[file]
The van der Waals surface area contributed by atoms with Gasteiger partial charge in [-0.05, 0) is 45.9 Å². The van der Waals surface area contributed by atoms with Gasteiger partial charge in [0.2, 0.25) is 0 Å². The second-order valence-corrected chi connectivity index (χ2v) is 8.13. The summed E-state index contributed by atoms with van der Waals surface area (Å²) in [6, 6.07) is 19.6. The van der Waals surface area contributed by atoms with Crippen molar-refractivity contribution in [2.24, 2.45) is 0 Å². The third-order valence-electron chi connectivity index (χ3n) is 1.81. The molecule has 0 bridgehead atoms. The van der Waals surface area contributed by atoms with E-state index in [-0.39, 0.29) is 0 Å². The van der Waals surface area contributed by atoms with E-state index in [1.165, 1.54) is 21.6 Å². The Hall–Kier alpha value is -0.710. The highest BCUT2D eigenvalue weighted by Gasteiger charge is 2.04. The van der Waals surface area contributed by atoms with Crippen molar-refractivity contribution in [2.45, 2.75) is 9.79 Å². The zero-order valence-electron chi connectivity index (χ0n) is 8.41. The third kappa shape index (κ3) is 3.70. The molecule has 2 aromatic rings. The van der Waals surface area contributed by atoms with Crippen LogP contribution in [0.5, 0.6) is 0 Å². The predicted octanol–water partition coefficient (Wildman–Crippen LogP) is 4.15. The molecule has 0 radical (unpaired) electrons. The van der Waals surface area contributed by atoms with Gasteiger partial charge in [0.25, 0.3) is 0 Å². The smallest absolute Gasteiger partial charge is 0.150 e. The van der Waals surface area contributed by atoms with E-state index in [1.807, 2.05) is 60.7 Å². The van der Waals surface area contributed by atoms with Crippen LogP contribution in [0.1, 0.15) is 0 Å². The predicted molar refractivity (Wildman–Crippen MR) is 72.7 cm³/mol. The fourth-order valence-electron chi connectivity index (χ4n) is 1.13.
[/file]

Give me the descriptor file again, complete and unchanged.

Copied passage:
The van der Waals surface area contributed by atoms with Gasteiger partial charge in [-0.05, 0) is 45.9 Å². The van der Waals surface area contributed by atoms with Gasteiger partial charge in [0.2, 0.25) is 0 Å². The second-order valence-corrected chi connectivity index (χ2v) is 8.13. The summed E-state index contributed by atoms with van der Waals surface area (Å²) in [6, 6.07) is 19.6. The van der Waals surface area contributed by atoms with Crippen molar-refractivity contribution in [2.24, 2.45) is 0 Å². The third-order valence-electron chi connectivity index (χ3n) is 1.81. The molecule has 0 bridgehead atoms. The van der Waals surface area contributed by atoms with E-state index in [-0.39, 0.29) is 0 Å². The van der Waals surface area contributed by atoms with E-state index in [1.165, 1.54) is 21.6 Å². The Hall–Kier alpha value is -0.710. The highest BCUT2D eigenvalue weighted by Gasteiger charge is 2.04. The van der Waals surface area contributed by atoms with Crippen molar-refractivity contribution in [2.45, 2.75) is 9.79 Å². The zero-order valence-electron chi connectivity index (χ0n) is 8.41. The third kappa shape index (κ3) is 3.70. The molecule has 2 aromatic rings. The van der Waals surface area contributed by atoms with Crippen LogP contribution in [0.5, 0.6) is 0 Å². The predicted octanol–water partition coefficient (Wildman–Crippen LogP) is 4.15. The molecule has 0 radical (unpaired) electrons. The van der Waals surface area contributed by atoms with Gasteiger partial charge in [0.25, 0.3) is 0 Å². The smallest absolute Gasteiger partial charge is 0.150 e. The van der Waals surface area contributed by atoms with E-state index in [1.807, 2.05) is 60.7 Å². The van der Waals surface area contributed by atoms with Crippen LogP contribution in [0.1, 0.15) is 0 Å². The predicted molar refractivity (Wildman–Crippen MR) is 72.7 cm³/mol. The fourth-order valence-electron chi connectivity index (χ4n) is 1.13.